From: Dagon Gmail (firstname.lastname@example.org)
Date: Thu Feb 12 2009 - 03:57:23 MST
Yes, but the proces is fairy reliable, and the human social pattern
software is well adept at anticpating gradual changes, even if they occur
days. So even the human mind is evolved to cope with other human minds
deteriorating or changing.
I knew a guy with severe asperger once. Additionally this man had a harmless
pedophyle attitude towards a certain type of boys (which is not dissimilar
attitude of most men towards 17 year old girls). We had a boy in our social
scene who set to come along later in the evening and we laughingly agreed
would be interesting to watch. When the boy A came in and mister H saw him
you could see his neurochemistry literally light up like a christmas tree
revert to irrational blindness. The boy A in turn hadnt fully realized his
and didnt mind getting a tickle attack half an hour later. Most of us guys
there didnt respond much when it happened, but we were aholes and didnt have
the emotional maturity to let both parties figure it out for themselves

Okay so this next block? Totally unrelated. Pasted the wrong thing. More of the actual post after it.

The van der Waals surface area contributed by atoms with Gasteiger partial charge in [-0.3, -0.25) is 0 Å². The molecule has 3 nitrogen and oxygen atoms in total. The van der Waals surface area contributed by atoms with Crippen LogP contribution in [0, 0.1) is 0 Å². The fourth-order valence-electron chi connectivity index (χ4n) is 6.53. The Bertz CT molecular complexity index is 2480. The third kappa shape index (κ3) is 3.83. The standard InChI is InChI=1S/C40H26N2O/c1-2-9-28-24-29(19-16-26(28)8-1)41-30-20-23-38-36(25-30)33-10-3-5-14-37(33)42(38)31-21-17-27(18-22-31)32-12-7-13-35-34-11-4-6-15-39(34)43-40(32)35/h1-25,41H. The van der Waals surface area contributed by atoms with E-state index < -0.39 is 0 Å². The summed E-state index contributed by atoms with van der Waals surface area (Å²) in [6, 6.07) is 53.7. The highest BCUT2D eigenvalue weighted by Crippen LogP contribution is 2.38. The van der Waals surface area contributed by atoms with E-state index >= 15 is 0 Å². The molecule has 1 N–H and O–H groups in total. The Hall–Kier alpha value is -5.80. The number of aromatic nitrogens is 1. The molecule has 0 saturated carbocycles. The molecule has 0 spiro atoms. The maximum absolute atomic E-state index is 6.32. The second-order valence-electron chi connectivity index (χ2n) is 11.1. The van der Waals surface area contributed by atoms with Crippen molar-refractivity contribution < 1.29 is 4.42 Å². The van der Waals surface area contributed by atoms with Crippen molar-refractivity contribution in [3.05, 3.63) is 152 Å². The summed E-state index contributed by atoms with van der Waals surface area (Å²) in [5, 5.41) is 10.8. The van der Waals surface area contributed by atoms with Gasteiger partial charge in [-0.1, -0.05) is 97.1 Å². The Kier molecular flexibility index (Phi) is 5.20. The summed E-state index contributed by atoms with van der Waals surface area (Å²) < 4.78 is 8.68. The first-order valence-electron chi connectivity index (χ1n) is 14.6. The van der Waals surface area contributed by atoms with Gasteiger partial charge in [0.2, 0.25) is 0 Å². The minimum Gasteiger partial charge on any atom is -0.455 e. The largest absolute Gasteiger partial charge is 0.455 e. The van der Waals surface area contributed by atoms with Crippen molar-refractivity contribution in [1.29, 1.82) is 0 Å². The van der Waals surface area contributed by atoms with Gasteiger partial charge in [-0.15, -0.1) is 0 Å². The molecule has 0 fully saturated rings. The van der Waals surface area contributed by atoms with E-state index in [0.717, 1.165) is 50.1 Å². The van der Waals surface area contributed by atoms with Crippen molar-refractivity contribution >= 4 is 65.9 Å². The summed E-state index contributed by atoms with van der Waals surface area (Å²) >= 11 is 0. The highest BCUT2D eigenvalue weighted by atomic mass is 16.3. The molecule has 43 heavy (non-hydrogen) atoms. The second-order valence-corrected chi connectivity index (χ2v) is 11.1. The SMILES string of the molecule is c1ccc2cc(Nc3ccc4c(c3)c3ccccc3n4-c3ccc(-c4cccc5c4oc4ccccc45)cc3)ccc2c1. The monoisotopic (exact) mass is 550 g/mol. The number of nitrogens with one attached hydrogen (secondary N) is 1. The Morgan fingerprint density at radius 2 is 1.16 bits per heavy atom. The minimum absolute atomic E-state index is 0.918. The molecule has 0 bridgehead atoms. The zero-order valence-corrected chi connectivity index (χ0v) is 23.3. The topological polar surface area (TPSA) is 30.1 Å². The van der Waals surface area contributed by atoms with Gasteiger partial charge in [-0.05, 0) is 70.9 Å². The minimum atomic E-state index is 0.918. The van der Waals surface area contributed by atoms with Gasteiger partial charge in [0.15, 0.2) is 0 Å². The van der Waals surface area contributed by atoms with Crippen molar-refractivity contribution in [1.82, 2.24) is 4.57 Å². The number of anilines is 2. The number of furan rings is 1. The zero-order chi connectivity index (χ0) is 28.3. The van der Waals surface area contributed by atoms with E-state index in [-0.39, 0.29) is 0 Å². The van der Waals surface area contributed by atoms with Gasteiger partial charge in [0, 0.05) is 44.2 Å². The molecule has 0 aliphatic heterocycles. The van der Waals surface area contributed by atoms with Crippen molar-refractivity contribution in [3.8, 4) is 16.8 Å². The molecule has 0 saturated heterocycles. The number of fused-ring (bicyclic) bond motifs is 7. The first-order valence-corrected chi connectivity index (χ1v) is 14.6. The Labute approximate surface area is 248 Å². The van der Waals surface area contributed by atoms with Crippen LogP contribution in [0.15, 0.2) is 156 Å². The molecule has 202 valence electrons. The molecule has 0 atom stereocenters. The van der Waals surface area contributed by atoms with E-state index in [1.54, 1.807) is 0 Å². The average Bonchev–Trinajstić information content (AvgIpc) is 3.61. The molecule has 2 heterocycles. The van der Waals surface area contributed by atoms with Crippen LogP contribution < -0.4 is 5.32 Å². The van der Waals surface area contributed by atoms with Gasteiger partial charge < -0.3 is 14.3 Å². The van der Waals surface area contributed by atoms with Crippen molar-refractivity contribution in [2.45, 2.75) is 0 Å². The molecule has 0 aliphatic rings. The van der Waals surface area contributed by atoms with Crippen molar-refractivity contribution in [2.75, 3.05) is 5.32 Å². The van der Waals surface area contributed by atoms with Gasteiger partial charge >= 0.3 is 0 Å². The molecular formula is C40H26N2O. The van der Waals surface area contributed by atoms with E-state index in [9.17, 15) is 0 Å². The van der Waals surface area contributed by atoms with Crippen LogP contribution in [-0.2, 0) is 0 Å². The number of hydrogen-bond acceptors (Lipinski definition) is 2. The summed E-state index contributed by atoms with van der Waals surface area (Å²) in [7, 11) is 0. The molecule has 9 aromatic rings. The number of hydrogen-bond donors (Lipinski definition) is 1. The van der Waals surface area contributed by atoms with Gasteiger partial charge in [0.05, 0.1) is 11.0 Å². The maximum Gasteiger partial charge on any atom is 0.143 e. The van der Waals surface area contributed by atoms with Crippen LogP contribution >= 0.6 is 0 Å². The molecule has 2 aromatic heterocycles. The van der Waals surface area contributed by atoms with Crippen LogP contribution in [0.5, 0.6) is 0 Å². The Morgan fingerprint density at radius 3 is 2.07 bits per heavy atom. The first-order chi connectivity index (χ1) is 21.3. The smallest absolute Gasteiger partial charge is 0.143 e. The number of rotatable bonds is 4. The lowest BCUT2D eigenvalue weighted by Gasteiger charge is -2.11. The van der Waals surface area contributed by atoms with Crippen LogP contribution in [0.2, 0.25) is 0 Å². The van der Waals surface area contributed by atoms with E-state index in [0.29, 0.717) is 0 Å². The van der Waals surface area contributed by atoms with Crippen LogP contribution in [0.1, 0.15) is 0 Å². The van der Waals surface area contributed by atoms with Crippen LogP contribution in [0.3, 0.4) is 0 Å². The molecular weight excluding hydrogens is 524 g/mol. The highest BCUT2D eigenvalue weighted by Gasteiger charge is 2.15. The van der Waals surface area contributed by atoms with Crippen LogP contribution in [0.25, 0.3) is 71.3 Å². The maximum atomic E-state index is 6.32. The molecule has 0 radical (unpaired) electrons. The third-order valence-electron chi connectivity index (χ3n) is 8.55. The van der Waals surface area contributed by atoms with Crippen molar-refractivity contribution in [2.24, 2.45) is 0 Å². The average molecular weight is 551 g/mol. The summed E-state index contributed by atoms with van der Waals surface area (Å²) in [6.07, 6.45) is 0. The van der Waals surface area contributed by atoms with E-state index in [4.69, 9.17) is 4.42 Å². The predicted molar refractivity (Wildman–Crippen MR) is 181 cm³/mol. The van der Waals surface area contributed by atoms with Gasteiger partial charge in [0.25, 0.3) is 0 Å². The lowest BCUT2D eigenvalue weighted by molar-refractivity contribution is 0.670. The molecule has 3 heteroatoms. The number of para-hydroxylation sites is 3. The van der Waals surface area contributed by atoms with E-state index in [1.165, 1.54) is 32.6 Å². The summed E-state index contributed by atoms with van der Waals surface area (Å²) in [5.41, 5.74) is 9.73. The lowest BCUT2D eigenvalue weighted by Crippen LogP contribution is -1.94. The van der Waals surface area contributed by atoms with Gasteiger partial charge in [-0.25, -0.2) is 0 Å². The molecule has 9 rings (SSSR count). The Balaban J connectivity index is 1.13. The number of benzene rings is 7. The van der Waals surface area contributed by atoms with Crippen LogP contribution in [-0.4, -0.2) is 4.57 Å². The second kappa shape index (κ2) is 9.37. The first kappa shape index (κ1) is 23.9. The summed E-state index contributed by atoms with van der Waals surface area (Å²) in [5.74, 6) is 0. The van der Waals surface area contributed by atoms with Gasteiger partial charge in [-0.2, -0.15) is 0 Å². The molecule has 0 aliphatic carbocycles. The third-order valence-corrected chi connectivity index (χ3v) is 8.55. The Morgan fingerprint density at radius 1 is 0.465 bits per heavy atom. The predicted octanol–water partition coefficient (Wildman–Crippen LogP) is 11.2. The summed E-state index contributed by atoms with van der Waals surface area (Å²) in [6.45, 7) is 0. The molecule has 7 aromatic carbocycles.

we started yapping on them. All this in context was as predictable as
falling over. Likewise I do irrational things and many people "can see it
as clear as dawn. Its blind spots and nearly everyone has them.
2009/2/9 John K Clark <email@example.com>
> On Mon, 9 Feb 2009 "Stuart Armstrong"
> <firstname.lastname@example.org> said:
> > Fine then. When I drink coffee, I am slightly different.
> > This doesn't normally matter, as there isn't someone
> > else around to take over my identity.
> Take over my identity? I have no idea what that means. The only thing
> you should be concerned about is whether tomorrow there will be a being
> who remembers being Stuart Armstrong of today. If there is such a being
> then you've survived for another day, if there is more than one who has
> that memory then lucky you, all the better. If nobody at all remembers
> being you today then you're dead.
> If tomorrow a copy of you is made then there would be 2 bodies but still
> only one Stuart Armstrong. After many many trillions of Plank time units
> (not just one I think) it's true you will start to diverge from your
> copy and the two of you would no longer be the same person, but you'd
> both still be the Stuart Armstrong of today because you'd both remember
> being him. What's so hard to understand about that? And what's so
> I don't claim to be saying anything profound, it's bloody obvious. The
> most difficult part of these arguments is just getting the grammar
> right, the English language really wasn't meant for this sort of stuff.
> John K Clark
> John K Clark
> http://www.fastmail.fm - One of many happy users:
-- I said NO SIGNATURE !!!
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